New Ransomware Trick – Locky Infects with DLL Files

Ransomware viruses are constantly evolving. The newest “innovation” in the scamming business is the infection by delivering DLL files. Locky and other ransomware viruses usually distribute their payload with the help of EXE files. The new DLL method is still in the experimental stage, but it’s still very dangerous for users.

Ransomware Changes Day-To-Day

Ransomware scammers need to change their viruses constantly to avoid detection from anti-virus and anti-malware tools. The team behind the Locky ransomware has the money, the time, and the necessary skills to change their malicious software at a very quick pace. Locky is one of the biggest, most profitable ransomware scams active right now. While that’s great for the cybercriminals behind it, it also means that more security software is being developed to combat it. That’s why the virus constantly changes, as the crooks search for new ways to infect users and demand ransom money.

SpyHunter anti-malware tool will diagnose all current threats on the computer. By purchasing the full version, you will be able to remove all malware threats instantly. Additional information about SpyHunter / Help to uninstall SpyHunter

The New DLL File and How It Fits in the Locky Ransomware Scheme

The Locky ransomware can now infect users with a DLL file instead of EXE file. The scheme still operates on the same checklist like it did before. The crooks create email messages that look trustworthy enough so people would click on them without thinking too much. The emails contain a ZIP file. Once that file is opened, it’ll run a JavaScript file, which will download the infected DLL file.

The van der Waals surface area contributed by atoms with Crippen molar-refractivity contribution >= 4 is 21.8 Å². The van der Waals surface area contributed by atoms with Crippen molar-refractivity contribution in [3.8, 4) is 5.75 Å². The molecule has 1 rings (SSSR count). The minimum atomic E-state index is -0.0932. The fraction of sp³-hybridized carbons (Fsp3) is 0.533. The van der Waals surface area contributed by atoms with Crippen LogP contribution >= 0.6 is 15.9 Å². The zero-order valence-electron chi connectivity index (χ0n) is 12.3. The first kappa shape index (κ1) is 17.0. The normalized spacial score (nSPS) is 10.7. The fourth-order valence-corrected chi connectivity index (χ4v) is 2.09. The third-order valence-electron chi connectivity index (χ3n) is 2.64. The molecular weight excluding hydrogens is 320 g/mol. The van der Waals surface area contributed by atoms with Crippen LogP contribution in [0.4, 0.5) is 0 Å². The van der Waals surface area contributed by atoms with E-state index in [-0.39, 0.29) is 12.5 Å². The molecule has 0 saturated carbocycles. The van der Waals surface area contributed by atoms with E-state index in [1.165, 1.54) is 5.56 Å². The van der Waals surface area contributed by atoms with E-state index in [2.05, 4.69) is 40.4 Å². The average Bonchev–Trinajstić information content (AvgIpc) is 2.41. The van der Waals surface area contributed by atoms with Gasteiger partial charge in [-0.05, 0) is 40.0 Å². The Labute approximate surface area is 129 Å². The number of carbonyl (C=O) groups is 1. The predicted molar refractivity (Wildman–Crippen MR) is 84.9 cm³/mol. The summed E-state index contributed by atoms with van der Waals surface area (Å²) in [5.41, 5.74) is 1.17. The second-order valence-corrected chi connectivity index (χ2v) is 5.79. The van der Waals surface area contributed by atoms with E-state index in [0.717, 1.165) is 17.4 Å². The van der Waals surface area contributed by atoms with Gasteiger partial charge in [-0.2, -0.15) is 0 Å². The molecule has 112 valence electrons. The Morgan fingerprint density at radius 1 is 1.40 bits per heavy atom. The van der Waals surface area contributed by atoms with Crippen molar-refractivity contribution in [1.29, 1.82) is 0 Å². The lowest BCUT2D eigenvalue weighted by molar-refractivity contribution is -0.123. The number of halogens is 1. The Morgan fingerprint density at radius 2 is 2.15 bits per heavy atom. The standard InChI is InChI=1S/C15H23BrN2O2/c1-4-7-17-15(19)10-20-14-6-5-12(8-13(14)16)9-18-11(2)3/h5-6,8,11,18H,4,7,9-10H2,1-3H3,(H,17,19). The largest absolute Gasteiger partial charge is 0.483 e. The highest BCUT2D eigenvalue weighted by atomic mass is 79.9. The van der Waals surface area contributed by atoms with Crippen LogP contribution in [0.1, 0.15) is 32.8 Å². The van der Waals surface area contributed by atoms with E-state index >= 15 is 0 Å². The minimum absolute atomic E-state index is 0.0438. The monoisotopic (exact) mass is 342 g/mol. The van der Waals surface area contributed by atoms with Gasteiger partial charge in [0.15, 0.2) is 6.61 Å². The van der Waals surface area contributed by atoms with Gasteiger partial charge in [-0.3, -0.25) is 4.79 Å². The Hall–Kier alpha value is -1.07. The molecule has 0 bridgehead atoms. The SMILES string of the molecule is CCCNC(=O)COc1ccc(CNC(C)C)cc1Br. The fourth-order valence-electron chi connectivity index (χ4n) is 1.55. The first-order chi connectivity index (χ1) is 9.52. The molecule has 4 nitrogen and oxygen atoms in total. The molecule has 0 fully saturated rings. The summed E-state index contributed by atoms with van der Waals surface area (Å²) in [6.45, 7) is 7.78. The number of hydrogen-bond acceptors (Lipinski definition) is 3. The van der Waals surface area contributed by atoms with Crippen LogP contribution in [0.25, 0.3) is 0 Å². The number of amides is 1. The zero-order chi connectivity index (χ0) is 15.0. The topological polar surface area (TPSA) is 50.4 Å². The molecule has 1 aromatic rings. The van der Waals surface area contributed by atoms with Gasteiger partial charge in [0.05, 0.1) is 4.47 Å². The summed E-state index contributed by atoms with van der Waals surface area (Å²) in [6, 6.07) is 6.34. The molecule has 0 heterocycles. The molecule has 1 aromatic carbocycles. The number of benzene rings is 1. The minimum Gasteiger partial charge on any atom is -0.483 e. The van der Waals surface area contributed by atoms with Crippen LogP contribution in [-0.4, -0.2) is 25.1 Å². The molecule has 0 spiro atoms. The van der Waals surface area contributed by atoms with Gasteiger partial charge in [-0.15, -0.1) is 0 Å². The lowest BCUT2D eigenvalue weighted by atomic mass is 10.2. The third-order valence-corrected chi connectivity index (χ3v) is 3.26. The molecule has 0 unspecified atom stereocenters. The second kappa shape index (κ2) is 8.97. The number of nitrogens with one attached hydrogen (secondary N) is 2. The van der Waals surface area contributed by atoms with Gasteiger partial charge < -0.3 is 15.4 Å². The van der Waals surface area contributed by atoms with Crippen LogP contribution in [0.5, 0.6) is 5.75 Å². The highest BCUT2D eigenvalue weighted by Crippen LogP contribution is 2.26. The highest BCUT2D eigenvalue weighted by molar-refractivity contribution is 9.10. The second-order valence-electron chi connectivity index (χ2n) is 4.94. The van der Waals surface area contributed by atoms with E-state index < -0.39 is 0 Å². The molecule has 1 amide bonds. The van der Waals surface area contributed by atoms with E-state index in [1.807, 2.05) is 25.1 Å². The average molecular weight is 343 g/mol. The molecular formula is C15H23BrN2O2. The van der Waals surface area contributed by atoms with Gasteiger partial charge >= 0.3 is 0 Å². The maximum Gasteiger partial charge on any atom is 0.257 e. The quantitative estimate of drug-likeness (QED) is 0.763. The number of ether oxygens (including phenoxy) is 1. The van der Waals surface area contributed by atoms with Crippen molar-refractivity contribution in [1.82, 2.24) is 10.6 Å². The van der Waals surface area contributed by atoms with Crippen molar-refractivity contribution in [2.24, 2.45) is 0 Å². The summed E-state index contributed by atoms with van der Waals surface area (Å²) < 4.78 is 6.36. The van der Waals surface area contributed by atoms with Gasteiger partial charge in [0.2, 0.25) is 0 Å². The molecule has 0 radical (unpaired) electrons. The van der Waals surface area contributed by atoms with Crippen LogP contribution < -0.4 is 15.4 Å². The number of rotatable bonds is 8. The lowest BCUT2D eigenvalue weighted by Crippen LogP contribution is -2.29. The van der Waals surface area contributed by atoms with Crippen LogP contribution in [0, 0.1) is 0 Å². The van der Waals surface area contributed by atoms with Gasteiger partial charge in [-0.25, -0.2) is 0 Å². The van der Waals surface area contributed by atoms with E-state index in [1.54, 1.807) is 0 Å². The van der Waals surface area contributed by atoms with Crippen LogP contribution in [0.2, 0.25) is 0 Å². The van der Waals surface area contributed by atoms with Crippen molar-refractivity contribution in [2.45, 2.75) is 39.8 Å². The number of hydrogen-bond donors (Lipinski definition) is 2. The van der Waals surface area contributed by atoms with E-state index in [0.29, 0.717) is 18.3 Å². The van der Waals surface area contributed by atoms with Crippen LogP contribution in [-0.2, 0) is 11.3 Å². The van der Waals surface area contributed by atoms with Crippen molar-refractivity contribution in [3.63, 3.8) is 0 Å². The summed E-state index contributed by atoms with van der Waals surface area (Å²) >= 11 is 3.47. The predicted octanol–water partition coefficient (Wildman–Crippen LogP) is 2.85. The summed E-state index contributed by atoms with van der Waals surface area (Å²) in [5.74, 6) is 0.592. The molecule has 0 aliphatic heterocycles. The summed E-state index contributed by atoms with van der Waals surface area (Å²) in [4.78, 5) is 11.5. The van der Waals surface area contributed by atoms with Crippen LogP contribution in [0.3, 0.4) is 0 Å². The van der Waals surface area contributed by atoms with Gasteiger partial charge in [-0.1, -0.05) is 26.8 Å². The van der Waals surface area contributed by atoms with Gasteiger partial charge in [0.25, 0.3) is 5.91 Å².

The format of the file isn’t the only thing that’s changed. The DLL files are also harder for anti-virus software programs to detect and neutralize. The DLL uses a custom packer, which hides its signature and makes it harder to detect. Anti-virus software scans for particular files and lines code. The programs can’t combat something they can’t detect.

The new version of the Locky ransomware encrypts files and puts the .zepto extension at the end of the file’s name. Zepto is a part of the Locky family of ransomware viruses. The virus then starts scanning for files to encrypt. It usually targets document, audio, video, photo files. The whole story shows why Locky is one of the hardest viruses to combat right now; they regularly change their routine of infection. As of now, there haven’t been any decryptors released for the ransomware.

dll-files-used-for-infection-ransomware-bestsecuritysearch

The New Channels of Ransomware Infection

The DLL method that Locky has started using isn’t the only unorthodox method of distributing viruses. Viruses were also hidden in office files . There are trojans distributed without the need of tricking the user into clicking, known as No-Click trojan. All these clever methods of distributing viruses have made the scammers million dollars in the first half of this year.
The truth is that ransomware scamming is a low-risk-high-reward deal. It’s hard to locate the scammers, let alone identify and arrest them. While the new methods of distribution are getting more and more conniving, there is a silver lining in the story. It shows that users and the anti-malware industry are getting more wise to the old trick scammers use for distribution of malicious content.

How disturbing is this problem?

Alex Dimchev

Author : Alex Dimchev

Alex Dimchev is a beat writer for Best Security Search. When he's not busy researching cyber-security matters, he enjoys sports and writing about himself in third person.


Related Posts

Comments

  • think it would be pretty easy to find them actually.. just monitor which of us unemployed geeks are buying $10,000 servers, delorean’s and funding research for robot legs. I know if i was making a few million a year those are probably things i’d be putting my money into!

    /s (sarcasm) of course but really i would be buying some of that

    • Neither would I * wink, wink *. All jokes aside, though, it’s still possible to buy serious hardware like that under the radar, especially in Russia and other eastern bloc countries.

  • Leave a Reply

    Your email address will not be published. Required fields are marked *